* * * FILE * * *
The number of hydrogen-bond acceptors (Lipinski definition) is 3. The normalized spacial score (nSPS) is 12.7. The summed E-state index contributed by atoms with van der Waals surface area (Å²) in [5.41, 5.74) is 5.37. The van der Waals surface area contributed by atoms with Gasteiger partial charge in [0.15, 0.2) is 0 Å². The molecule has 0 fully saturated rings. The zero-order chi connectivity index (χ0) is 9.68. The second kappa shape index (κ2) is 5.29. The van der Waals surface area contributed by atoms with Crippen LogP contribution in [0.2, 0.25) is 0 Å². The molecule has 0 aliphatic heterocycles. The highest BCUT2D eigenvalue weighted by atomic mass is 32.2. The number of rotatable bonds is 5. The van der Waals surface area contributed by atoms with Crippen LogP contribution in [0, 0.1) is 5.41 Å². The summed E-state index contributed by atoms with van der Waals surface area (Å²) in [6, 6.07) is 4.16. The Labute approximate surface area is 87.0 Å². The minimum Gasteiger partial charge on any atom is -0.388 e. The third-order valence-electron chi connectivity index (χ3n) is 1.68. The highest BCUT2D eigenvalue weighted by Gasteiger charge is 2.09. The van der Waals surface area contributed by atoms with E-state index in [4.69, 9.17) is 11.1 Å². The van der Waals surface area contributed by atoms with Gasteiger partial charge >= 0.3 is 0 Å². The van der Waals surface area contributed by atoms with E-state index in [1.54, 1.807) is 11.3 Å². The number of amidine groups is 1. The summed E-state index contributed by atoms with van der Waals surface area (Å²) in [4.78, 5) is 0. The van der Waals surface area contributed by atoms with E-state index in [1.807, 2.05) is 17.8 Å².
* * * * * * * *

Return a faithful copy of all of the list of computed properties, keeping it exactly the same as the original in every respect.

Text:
The number of hydrogen-bond acceptors (Lipinski definition) is 3. The normalized spacial score (nSPS) is 12.7. The summed E-state index contributed by atoms with van der Waals surface area (Å²) in [5.41, 5.74) is 5.37. The van der Waals surface area contributed by atoms with Gasteiger partial charge in [0.15, 0.2) is 0 Å². The molecule has 0 fully saturated rings. The zero-order chi connectivity index (χ0) is 9.68. The second kappa shape index (κ2) is 5.29. The van der Waals surface area contributed by atoms with Crippen LogP contribution in [0.2, 0.25) is 0 Å². The molecule has 0 aliphatic heterocycles. The highest BCUT2D eigenvalue weighted by atomic mass is 32.2. The number of rotatable bonds is 5. The van der Waals surface area contributed by atoms with Crippen LogP contribution in [0, 0.1) is 5.41 Å². The summed E-state index contributed by atoms with van der Waals surface area (Å²) in [6, 6.07) is 4.16. The Labute approximate surface area is 87.0 Å². The minimum Gasteiger partial charge on any atom is -0.388 e. The third-order valence-electron chi connectivity index (χ3n) is 1.68. The highest BCUT2D eigenvalue weighted by Gasteiger charge is 2.09. The van der Waals surface area contributed by atoms with E-state index in [4.69, 9.17) is 11.1 Å². The van der Waals surface area contributed by atoms with Gasteiger partial charge >= 0.3 is 0 Å². The van der Waals surface area contributed by atoms with E-state index in [1.54, 1.807) is 11.3 Å². The number of amidine groups is 1. The summed E-state index contributed by atoms with van der Waals surface area (Å²) in [4.78, 5) is 0. The van der Waals surface area contributed by atoms with E-state index in [1.807, 2.05) is 17.8 Å².